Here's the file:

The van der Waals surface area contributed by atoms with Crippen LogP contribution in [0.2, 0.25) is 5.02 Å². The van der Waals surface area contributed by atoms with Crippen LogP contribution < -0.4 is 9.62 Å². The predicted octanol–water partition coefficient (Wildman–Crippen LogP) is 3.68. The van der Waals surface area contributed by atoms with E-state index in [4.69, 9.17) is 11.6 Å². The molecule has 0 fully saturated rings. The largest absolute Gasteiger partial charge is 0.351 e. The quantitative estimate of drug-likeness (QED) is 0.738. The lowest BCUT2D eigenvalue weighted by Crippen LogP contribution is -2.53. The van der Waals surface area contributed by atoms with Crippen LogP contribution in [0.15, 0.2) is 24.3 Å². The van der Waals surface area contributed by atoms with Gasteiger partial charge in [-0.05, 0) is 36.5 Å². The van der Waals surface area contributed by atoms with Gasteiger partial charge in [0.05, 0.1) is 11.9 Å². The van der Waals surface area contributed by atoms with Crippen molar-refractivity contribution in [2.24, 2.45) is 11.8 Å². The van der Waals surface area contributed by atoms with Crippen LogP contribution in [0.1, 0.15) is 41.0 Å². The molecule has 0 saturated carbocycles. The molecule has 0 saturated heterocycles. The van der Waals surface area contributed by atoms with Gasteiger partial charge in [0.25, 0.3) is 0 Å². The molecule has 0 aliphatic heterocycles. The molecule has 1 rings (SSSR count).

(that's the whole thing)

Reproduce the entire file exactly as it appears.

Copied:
The van der Waals surface area contributed by atoms with Crippen LogP contribution in [0.2, 0.25) is 5.02 Å². The van der Waals surface area contributed by atoms with Crippen LogP contribution < -0.4 is 9.62 Å². The predicted octanol–water partition coefficient (Wildman–Crippen LogP) is 3.68. The van der Waals surface area contributed by atoms with E-state index in [4.69, 9.17) is 11.6 Å². The molecule has 0 fully saturated rings. The largest absolute Gasteiger partial charge is 0.351 e. The quantitative estimate of drug-likeness (QED) is 0.738. The lowest BCUT2D eigenvalue weighted by Crippen LogP contribution is -2.53. The van der Waals surface area contributed by atoms with Crippen LogP contribution in [0.15, 0.2) is 24.3 Å². The van der Waals surface area contributed by atoms with Gasteiger partial charge in [-0.05, 0) is 36.5 Å². The van der Waals surface area contributed by atoms with Gasteiger partial charge in [0.05, 0.1) is 11.9 Å². The van der Waals surface area contributed by atoms with Crippen molar-refractivity contribution in [2.24, 2.45) is 11.8 Å². The van der Waals surface area contributed by atoms with Crippen LogP contribution in [0.1, 0.15) is 41.0 Å². The molecule has 0 saturated carbocycles. The molecule has 0 saturated heterocycles. The van der Waals surface area contributed by atoms with Gasteiger partial charge in [0.25, 0.3) is 0 Å². The molecule has 0 aliphatic heterocycles. The molecule has 1 rings (SSSR count).